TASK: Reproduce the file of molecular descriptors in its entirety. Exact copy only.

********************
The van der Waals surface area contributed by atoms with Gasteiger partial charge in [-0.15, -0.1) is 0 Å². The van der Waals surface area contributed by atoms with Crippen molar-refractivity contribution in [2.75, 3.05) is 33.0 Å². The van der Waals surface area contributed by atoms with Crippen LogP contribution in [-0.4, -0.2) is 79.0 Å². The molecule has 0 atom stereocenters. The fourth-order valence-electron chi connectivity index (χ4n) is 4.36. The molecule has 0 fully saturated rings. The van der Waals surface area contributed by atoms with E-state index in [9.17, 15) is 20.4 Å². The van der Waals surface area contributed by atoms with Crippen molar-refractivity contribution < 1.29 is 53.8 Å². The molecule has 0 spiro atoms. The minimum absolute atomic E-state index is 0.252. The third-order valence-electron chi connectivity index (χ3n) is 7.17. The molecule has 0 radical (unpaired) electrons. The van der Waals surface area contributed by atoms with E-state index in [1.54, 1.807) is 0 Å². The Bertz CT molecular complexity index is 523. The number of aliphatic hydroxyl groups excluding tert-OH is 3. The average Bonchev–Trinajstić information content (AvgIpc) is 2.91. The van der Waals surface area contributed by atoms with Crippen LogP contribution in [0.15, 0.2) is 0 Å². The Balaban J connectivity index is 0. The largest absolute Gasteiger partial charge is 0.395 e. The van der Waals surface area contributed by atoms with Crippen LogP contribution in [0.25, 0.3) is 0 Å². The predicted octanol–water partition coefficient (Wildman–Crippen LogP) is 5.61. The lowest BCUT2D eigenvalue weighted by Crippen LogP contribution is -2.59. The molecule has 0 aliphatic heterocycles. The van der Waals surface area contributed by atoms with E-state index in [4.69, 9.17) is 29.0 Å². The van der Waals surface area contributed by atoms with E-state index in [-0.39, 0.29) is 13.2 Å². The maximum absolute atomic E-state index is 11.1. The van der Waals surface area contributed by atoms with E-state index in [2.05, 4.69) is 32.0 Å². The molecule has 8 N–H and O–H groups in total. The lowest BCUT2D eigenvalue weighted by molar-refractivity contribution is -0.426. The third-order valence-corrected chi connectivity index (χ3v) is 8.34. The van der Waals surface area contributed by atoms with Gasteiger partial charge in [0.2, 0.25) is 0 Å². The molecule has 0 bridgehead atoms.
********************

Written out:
The van der Waals surface area contributed by atoms with Gasteiger partial charge in [-0.15, -0.1) is 0 Å². The van der Waals surface area contributed by atoms with Crippen molar-refractivity contribution in [2.75, 3.05) is 33.0 Å². The van der Waals surface area contributed by atoms with Crippen LogP contribution in [-0.4, -0.2) is 79.0 Å². The molecule has 0 atom stereocenters. The fourth-order valence-electron chi connectivity index (χ4n) is 4.36. The molecule has 0 fully saturated rings. The van der Waals surface area contributed by atoms with E-state index in [9.17, 15) is 20.4 Å². The van der Waals surface area contributed by atoms with Crippen molar-refractivity contribution < 1.29 is 53.8 Å². The molecule has 0 spiro atoms. The minimum absolute atomic E-state index is 0.252. The third-order valence-electron chi connectivity index (χ3n) is 7.17. The molecule has 0 radical (unpaired) electrons. The van der Waals surface area contributed by atoms with E-state index in [1.54, 1.807) is 0 Å². The Bertz CT molecular complexity index is 523. The number of aliphatic hydroxyl groups excluding tert-OH is 3. The average Bonchev–Trinajstić information content (AvgIpc) is 2.91. The van der Waals surface area contributed by atoms with Crippen LogP contribution in [0.15, 0.2) is 0 Å². The Balaban J connectivity index is 0. The largest absolute Gasteiger partial charge is 0.395 e. The van der Waals surface area contributed by atoms with Crippen LogP contribution in [0.25, 0.3) is 0 Å². The predicted octanol–water partition coefficient (Wildman–Crippen LogP) is 5.61. The lowest BCUT2D eigenvalue weighted by Crippen LogP contribution is -2.59. The molecule has 0 aliphatic heterocycles. The van der Waals surface area contributed by atoms with E-state index in [4.69, 9.17) is 29.0 Å². The van der Waals surface area contributed by atoms with E-state index in [-0.39, 0.29) is 13.2 Å². The maximum absolute atomic E-state index is 11.1. The van der Waals surface area contributed by atoms with E-state index in [2.05, 4.69) is 32.0 Å². The molecule has 8 N–H and O–H groups in total. The lowest BCUT2D eigenvalue weighted by molar-refractivity contribution is -0.426. The third-order valence-corrected chi connectivity index (χ3v) is 8.34. The van der Waals surface area contributed by atoms with Gasteiger partial charge in [0.2, 0.25) is 0 Å². The molecule has 0 bridgehead atoms.